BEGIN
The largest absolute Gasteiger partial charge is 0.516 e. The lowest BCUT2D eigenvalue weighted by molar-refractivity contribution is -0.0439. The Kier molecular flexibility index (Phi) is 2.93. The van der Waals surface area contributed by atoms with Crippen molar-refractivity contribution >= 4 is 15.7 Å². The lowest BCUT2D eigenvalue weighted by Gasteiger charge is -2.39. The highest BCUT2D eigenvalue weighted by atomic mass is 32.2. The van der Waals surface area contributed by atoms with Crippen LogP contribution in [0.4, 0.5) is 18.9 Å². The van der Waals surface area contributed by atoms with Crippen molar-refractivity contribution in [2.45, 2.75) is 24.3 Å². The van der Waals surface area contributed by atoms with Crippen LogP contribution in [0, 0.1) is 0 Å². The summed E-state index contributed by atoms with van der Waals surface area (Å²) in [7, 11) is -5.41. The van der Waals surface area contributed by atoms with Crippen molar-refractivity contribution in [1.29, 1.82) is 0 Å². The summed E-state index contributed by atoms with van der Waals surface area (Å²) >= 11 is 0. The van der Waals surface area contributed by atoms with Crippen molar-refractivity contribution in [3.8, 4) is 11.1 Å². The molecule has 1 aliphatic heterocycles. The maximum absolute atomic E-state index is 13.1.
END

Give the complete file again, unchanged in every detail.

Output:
The largest absolute Gasteiger partial charge is 0.516 e. The lowest BCUT2D eigenvalue weighted by molar-refractivity contribution is -0.0439. The Kier molecular flexibility index (Phi) is 2.93. The van der Waals surface area contributed by atoms with Crippen molar-refractivity contribution >= 4 is 15.7 Å². The lowest BCUT2D eigenvalue weighted by Gasteiger charge is -2.39. The highest BCUT2D eigenvalue weighted by atomic mass is 32.2. The van der Waals surface area contributed by atoms with Crippen LogP contribution in [0.4, 0.5) is 18.9 Å². The van der Waals surface area contributed by atoms with Crippen molar-refractivity contribution in [2.45, 2.75) is 24.3 Å². The van der Waals surface area contributed by atoms with Crippen LogP contribution in [0, 0.1) is 0 Å². The summed E-state index contributed by atoms with van der Waals surface area (Å²) in [7, 11) is -5.41. The van der Waals surface area contributed by atoms with Crippen molar-refractivity contribution in [1.29, 1.82) is 0 Å². The summed E-state index contributed by atoms with van der Waals surface area (Å²) >= 11 is 0. The van der Waals surface area contributed by atoms with Crippen molar-refractivity contribution in [3.8, 4) is 11.1 Å². The molecule has 1 aliphatic heterocycles. The maximum absolute atomic E-state index is 13.1.